Having followed El Salvador’s acceptance of Bitcoin as a national currency last year, the Central African Republic (CAR) has become only the second country in history to adopt bitcoin as a national currency.
According to Reuters and BBC News, the Central African Republic’s government has announced that a law to legalize Bitcoin has been voted unanimously by the country’s parliament. While previous CAR Prime Minister Martin Ziguele expressed dissatisfaction with the measure, it was adopted “by proclamation.” The president of the Central African Republic, Faustin-Archange Touadera, stated that the action would “better the conditions of Central African citizens” and differentiate the country as “one of the world’s boldest and most visionary nations.”
Geopolitical specialists and financial experts, on the other hand, are perplexed as to the rationale for the decision. The Central African Republic (CAR) is a landlocked country that is rich in natural resources such as gold and uranium, but it remains one of the world’s poorest countries. As a result of the civil strife that has engulfed the country since 2012, only 11 percent of the 4.8 million-strong population has access to the internet. In Africa, it is one of six countries that uses the Central African CFA franc as its currency, according to the legal firm Baker McKenzie, which describes it as “a regional currency that is guaranteed by France and pegged to the Euro.”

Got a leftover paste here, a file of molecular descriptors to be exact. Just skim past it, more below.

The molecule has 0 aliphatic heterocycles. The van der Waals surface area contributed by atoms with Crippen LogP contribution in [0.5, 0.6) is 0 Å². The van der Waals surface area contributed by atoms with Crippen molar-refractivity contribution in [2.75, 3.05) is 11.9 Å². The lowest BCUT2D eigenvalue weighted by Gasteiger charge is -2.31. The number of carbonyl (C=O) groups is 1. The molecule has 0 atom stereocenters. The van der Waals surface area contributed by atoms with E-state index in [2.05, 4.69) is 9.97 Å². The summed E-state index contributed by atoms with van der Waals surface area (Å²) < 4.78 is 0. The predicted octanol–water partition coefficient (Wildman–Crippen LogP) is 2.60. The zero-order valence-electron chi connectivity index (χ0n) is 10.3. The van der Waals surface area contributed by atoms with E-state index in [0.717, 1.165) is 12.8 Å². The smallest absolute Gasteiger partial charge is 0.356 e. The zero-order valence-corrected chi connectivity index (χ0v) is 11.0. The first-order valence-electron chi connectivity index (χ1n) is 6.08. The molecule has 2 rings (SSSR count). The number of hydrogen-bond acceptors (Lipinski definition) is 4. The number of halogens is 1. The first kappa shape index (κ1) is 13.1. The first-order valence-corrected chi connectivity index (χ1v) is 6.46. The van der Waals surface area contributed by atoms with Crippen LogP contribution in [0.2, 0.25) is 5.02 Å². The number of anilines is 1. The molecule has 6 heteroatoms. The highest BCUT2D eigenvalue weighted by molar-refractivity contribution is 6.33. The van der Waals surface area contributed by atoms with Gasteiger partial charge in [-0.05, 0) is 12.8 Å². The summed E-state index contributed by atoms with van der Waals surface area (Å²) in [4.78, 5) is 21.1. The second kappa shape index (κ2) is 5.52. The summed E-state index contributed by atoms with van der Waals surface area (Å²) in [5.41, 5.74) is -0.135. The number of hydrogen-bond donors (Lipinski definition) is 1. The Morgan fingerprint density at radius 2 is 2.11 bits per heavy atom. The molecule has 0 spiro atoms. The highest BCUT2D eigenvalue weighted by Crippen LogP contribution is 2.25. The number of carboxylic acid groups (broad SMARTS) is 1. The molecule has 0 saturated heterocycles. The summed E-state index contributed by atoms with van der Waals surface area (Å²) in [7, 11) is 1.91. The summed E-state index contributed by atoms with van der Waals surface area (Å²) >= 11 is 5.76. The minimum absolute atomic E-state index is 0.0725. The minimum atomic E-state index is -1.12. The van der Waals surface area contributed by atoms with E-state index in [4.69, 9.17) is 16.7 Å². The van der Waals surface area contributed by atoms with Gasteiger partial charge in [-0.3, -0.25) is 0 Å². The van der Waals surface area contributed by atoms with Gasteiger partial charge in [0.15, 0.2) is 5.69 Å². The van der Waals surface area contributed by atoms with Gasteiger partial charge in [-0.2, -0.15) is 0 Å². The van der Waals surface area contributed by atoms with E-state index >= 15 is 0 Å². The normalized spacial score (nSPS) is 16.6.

This is a gigantic middle finger to the French economic system, according to the author.
It has been speculated that the Central African Republic’s adoption of Bitcoin is an attempt to weaken the CFA franc and send a message to the country’s former colonial power, France. In the words of Chris Maurice, CEO of cryptocurrency exchange Yellow Card, which caters primarily to users in Africa, “it’s a gigantic middle finger to the French economic system.”
Others speculate that the decision may be linked to the CAR’s tight ties with the Russian Federation. The Central African Republic was one of just a few countries to abstain from a United Nations vote condemning Russia’s invasion of Ukraine, and the country’s leadership has been criticized for using mercenaries from Russia’s Wagner Group to combat rebel groups in the country’s interior.
“Given the systemic corruption and the fact that Russia is a partner that is subject to international sanctions, the context does inspire suspicion,” said Thierry Vircoulon, an analyst with the French Institute of International Relations, according to the AFP news agency (via BBC News).